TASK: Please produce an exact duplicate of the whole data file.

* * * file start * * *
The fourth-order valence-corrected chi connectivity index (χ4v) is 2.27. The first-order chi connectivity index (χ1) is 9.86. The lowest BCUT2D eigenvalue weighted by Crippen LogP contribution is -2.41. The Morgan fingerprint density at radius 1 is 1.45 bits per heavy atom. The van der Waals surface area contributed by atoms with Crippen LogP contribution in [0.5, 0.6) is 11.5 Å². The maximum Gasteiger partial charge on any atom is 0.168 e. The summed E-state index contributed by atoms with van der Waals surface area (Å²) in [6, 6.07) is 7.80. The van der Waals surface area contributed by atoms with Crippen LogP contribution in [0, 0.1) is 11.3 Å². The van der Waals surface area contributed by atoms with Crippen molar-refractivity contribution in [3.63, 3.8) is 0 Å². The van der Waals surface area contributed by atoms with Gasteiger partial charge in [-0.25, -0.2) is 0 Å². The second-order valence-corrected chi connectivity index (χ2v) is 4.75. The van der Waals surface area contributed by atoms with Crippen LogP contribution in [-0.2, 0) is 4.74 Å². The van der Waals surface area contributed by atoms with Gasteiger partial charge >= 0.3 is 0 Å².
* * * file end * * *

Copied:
The fourth-order valence-corrected chi connectivity index (χ4v) is 2.27. The first-order chi connectivity index (χ1) is 9.86. The lowest BCUT2D eigenvalue weighted by Crippen LogP contribution is -2.41. The Morgan fingerprint density at radius 1 is 1.45 bits per heavy atom. The van der Waals surface area contributed by atoms with Crippen LogP contribution in [0.5, 0.6) is 11.5 Å². The maximum Gasteiger partial charge on any atom is 0.168 e. The summed E-state index contributed by atoms with van der Waals surface area (Å²) in [6, 6.07) is 7.80. The van der Waals surface area contributed by atoms with Crippen LogP contribution in [0, 0.1) is 11.3 Å². The van der Waals surface area contributed by atoms with Crippen molar-refractivity contribution in [3.63, 3.8) is 0 Å². The van der Waals surface area contributed by atoms with Gasteiger partial charge in [-0.25, -0.2) is 0 Å². The second-order valence-corrected chi connectivity index (χ2v) is 4.75. The van der Waals surface area contributed by atoms with Crippen LogP contribution in [-0.2, 0) is 4.74 Å². The van der Waals surface area contributed by atoms with Gasteiger partial charge >= 0.3 is 0 Å².